UFC Light Heavyweight fighter James Te Huna has announced that he will be retiring from fighting. The announcement came late last night via Te Huna’s Facebook page. The New Zealand native spent six years fighting for the UFC, and before that with CFC and many other organisations. A twenty year veteran of the sport and Former Light Heavyweight Champion in CFC, Te Huna will finish his career with a record of 13-9. Te Huna was also the first New Zealander to compete in the UFC.
During his time in the UFC Te Huna fought some of the top fighters in the world at 205lbs, including Alexander Gustafsson, Glover Teixeira, and Mauricio Rua. Te Huna was on a four-fight losing streak when this decision came to step away from the sport. His most recent loss was to Steve Bosse via KO at UFC Fight Night 85 on March 20,2016.
In his Facebook post Te Huna says:
“Hey guys ..yes I’m alive haha, it’s been a couple months since my last post and I apologise for my absence. I have discovered something that is tough to swallow (but made a lot of sense) since the last fight but this recent decision is a positive step towards a healthy future, I hope you can all understand. I gave it everything I had guys, and those closest to me know how much of my life I gave to competition-I didn’t have the gift when I started..just put in the work to chase a childhood dream. This career has expanded to 20 years and I have/am very grateful for all the help and support that I have received along this amazing journey. I got to learn and gain respect, discipline from martial arts, my culture and my family. Living a healthy lifestyle (minus the hospitals lol). Experiencing the positives and negatives of a sport-I have been through it all and I’ll be using this knowledge in my next venture. I received a lot of help and I always done my best to give back whenever I could. I would like to encourage the youth to get involved and I will continue to promote. There have been a lot of proud moments-having the opportunity to represent my culture to the world, but most of all being told from the person who I looked up to, my nephew my namesake. Again, thank you guys for all the support and a big thank you to my family.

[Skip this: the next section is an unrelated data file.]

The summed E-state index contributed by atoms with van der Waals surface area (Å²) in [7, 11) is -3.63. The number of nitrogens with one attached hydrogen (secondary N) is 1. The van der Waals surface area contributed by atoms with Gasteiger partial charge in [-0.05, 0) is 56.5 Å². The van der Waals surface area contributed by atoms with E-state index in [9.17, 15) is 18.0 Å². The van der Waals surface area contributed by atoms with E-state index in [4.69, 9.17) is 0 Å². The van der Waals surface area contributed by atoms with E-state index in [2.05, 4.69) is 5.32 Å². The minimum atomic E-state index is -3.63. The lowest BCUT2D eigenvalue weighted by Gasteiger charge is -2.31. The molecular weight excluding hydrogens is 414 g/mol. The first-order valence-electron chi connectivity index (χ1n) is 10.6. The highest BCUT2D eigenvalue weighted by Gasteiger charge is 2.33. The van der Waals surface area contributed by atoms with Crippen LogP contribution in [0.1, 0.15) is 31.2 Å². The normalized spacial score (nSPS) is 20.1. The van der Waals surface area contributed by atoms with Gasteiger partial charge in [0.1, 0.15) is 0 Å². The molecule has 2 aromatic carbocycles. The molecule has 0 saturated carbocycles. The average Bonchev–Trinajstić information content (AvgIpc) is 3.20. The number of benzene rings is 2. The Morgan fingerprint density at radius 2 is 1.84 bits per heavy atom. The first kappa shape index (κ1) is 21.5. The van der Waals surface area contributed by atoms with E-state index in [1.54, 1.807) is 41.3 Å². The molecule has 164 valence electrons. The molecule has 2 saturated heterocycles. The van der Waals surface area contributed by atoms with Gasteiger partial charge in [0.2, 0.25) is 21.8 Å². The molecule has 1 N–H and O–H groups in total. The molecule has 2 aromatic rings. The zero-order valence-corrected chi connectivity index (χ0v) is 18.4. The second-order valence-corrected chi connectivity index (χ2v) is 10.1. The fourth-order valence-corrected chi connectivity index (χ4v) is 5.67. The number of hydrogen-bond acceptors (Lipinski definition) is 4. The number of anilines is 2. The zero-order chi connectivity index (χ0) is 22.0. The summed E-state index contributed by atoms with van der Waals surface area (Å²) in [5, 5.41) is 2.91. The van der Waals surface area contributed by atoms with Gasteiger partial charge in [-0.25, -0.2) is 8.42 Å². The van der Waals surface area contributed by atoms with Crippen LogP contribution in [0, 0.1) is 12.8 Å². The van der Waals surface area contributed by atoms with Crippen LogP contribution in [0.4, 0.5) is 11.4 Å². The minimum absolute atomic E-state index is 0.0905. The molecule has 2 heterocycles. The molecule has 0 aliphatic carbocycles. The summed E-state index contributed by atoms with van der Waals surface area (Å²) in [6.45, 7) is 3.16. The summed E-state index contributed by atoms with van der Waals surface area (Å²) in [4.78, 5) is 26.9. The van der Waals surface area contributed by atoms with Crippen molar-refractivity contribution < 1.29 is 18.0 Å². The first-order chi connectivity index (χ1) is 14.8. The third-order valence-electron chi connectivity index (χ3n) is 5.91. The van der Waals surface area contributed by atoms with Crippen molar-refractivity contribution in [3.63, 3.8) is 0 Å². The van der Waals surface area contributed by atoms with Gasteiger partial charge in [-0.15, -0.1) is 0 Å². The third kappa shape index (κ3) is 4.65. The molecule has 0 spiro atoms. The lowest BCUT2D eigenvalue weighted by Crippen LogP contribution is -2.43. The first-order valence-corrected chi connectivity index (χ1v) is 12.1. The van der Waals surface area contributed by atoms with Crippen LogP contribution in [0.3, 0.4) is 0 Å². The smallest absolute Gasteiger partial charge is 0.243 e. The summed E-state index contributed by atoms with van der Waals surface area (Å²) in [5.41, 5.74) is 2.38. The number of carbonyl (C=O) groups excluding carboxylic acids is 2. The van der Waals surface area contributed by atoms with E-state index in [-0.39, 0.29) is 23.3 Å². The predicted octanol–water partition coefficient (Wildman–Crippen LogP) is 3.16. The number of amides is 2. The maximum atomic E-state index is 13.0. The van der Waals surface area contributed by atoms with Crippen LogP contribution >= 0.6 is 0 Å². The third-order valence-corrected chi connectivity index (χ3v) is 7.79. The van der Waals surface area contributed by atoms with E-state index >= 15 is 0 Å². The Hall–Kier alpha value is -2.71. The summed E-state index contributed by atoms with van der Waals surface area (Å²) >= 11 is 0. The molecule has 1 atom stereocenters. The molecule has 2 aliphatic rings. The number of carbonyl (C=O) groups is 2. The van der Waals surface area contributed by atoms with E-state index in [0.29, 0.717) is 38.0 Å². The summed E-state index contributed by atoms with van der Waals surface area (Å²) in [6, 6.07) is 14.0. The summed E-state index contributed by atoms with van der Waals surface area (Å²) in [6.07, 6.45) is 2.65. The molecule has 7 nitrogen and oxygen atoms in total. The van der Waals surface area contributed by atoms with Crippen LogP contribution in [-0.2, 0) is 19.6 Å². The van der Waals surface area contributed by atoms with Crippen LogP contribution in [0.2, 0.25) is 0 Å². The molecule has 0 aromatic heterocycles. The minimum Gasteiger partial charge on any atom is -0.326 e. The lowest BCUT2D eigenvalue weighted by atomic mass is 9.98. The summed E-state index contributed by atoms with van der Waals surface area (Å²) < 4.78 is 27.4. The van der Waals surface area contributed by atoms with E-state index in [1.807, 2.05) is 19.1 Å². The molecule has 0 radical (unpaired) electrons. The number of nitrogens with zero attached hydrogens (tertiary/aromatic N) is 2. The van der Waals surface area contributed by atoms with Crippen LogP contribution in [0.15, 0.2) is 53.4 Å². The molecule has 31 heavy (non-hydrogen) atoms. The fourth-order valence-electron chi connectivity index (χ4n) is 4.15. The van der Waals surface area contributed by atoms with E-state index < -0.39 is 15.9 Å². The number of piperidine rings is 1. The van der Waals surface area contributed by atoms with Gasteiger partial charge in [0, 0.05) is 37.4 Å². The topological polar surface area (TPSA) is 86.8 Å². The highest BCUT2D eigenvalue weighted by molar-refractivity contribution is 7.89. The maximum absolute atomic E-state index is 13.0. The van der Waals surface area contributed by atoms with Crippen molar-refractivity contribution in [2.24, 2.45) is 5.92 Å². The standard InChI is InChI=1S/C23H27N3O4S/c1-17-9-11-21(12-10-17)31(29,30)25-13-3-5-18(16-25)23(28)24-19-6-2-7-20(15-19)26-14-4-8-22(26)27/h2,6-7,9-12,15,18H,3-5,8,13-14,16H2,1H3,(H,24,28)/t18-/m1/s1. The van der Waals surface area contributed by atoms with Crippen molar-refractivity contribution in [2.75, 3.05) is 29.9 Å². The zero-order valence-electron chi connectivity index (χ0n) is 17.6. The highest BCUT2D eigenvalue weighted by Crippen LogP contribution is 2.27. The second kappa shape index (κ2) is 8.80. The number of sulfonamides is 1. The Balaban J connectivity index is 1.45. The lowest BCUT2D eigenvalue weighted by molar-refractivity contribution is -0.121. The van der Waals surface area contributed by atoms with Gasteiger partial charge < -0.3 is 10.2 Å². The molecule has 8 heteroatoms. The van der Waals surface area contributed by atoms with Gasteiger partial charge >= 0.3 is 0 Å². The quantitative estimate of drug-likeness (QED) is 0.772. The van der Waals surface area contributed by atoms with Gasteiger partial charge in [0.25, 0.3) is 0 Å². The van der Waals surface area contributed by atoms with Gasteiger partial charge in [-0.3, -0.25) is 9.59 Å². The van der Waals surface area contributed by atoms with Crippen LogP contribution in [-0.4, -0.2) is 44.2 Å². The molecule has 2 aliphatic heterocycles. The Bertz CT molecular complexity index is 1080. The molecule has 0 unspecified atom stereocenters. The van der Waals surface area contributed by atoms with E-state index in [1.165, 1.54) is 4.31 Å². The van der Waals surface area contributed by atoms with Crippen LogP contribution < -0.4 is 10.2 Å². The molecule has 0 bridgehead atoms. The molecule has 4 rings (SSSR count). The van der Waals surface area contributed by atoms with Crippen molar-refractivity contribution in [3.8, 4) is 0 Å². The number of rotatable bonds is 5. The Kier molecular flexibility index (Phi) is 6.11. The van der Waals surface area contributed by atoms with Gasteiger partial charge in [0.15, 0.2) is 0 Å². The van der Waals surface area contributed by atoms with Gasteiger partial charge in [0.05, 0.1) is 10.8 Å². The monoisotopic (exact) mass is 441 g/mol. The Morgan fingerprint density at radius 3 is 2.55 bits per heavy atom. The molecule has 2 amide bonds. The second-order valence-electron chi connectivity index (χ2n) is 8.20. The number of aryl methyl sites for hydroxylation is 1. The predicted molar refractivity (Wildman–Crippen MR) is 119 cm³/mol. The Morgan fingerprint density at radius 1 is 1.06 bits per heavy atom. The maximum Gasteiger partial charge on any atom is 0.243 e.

GSP vs Robert Whittaker is Easily the Best Fight to Make at Middleweight
GSP became the new middleweight champion of the UFC this past weekend, and many questions have been asked his way. Is he officially the greatest of all time? Who does he fight next? Does he stay at middleweight?
The G.O.A.T. conversation will never be settled completely. There will always be separation in opinions between Anderson Silva, Jon Jones, GSP, Demetrious Johnson, Fedor Emelianenko, and some even say Conor McGregor is the greatest, simply due to the fact that he is the first ever UFC champion to hold two belts simultaneously. Regardless of how that conversation is driven, the biggest question that should be the only concern at this point is the immediate plans for the new middleweight champion.
Where does GSP go next, and who does he fight?
Well, the fact of the matter is, it would not make sense for GSP to go down to the welterweight division again. 170-pounds is alive and kicking at the moment, with new stars emerging such as Darren Till and Mike Perry, to return of veterans like Carlos Condit, and also new additions to the division like Rafael dos Anjos. St-Pierre would have to stay extremely active in order to keep the division flowing.
At the age of 36 and having just returned to MMA last weekend, St-Pierre is unlikely to stay as active as he used to be when he was the king of the welterweight division. Plus, would it really make much sense for him to get on his old diet again in order to make the welterweight weight limit? He looked massive last night, all bulked up, and even seemed like the bigger fighter against Bisping, who used to fight at 205-pounds.
On the other hand, if he decides to stay at middleweight, which is what UFC president Dana White stated would happen yesterday, then there is one clear path for him to take and based on his statements on his contract, will be forced to take: Robert Whittaker.
Whittaker won the interim middleweight belt earlier this year against Yoel Romero at UFC 213, which was a razor close fight that went to Whittaker at the end of 5 rounds. Since then, Whittaker has been sidelined due to the injury he suffered during the fight, damaging his ligament in the left knee.